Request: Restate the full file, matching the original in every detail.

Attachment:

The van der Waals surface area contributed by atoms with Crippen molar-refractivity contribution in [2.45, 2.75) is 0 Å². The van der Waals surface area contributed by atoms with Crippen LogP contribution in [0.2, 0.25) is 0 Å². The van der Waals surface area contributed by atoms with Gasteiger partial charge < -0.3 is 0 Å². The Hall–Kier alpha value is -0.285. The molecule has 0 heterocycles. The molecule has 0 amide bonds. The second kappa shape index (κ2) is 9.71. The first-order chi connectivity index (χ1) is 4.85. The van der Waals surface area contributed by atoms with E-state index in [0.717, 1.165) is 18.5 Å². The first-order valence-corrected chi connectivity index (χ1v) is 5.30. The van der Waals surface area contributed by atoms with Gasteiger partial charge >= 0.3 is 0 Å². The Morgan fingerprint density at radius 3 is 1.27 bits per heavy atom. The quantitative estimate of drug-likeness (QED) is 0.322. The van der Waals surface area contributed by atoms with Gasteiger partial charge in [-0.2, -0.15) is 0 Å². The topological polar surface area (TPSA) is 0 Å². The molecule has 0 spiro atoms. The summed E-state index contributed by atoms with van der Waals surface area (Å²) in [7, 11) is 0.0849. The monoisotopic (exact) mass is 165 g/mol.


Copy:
The van der Waals surface area contributed by atoms with Crippen molar-refractivity contribution in [2.45, 2.75) is 0 Å². The van der Waals surface area contributed by atoms with Crippen LogP contribution in [0.2, 0.25) is 0 Å². The van der Waals surface area contributed by atoms with Gasteiger partial charge < -0.3 is 0 Å². The Hall–Kier alpha value is -0.285. The molecule has 0 heterocycles. The molecule has 0 amide bonds. The second kappa shape index (κ2) is 9.71. The first-order chi connectivity index (χ1) is 4.85. The van der Waals surface area contributed by atoms with E-state index in [0.717, 1.165) is 18.5 Å². The first-order valence-corrected chi connectivity index (χ1v) is 5.30. The van der Waals surface area contributed by atoms with Gasteiger partial charge >= 0.3 is 0 Å². The Morgan fingerprint density at radius 3 is 1.27 bits per heavy atom. The quantitative estimate of drug-likeness (QED) is 0.322. The van der Waals surface area contributed by atoms with Gasteiger partial charge in [-0.2, -0.15) is 0 Å². The topological polar surface area (TPSA) is 0 Å². The molecule has 0 spiro atoms. The summed E-state index contributed by atoms with van der Waals surface area (Å²) in [7, 11) is 0.0849. The monoisotopic (exact) mass is 165 g/mol.